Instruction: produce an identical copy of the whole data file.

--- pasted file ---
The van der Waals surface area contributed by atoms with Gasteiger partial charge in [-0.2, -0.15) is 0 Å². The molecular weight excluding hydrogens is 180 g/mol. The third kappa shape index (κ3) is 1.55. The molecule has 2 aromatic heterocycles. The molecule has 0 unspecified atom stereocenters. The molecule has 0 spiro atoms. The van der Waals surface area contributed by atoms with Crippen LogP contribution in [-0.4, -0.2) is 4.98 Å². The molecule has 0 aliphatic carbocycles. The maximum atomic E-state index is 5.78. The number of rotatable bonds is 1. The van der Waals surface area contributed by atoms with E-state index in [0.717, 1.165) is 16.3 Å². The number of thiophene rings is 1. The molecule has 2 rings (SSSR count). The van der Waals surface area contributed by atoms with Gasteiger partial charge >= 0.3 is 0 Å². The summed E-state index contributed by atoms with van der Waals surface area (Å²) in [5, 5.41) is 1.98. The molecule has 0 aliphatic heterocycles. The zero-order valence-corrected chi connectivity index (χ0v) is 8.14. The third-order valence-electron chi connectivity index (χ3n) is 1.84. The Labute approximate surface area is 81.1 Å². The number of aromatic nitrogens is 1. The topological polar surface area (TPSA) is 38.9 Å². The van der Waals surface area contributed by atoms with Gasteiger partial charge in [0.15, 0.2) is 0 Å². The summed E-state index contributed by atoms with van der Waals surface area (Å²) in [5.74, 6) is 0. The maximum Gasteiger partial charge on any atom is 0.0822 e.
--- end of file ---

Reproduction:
The van der Waals surface area contributed by atoms with Gasteiger partial charge in [-0.2, -0.15) is 0 Å². The molecular weight excluding hydrogens is 180 g/mol. The third kappa shape index (κ3) is 1.55. The molecule has 2 aromatic heterocycles. The molecule has 0 unspecified atom stereocenters. The molecule has 0 spiro atoms. The van der Waals surface area contributed by atoms with Crippen LogP contribution in [-0.4, -0.2) is 4.98 Å². The molecule has 0 aliphatic carbocycles. The maximum atomic E-state index is 5.78. The number of rotatable bonds is 1. The van der Waals surface area contributed by atoms with E-state index in [0.717, 1.165) is 16.3 Å². The number of thiophene rings is 1. The molecule has 2 rings (SSSR count). The van der Waals surface area contributed by atoms with Gasteiger partial charge >= 0.3 is 0 Å². The summed E-state index contributed by atoms with van der Waals surface area (Å²) in [5, 5.41) is 1.98. The molecule has 0 aliphatic heterocycles. The zero-order valence-corrected chi connectivity index (χ0v) is 8.14. The third-order valence-electron chi connectivity index (χ3n) is 1.84. The Labute approximate surface area is 81.1 Å². The number of aromatic nitrogens is 1. The topological polar surface area (TPSA) is 38.9 Å². The van der Waals surface area contributed by atoms with Gasteiger partial charge in [0.15, 0.2) is 0 Å². The summed E-state index contributed by atoms with van der Waals surface area (Å²) in [5.74, 6) is 0. The maximum Gasteiger partial charge on any atom is 0.0822 e.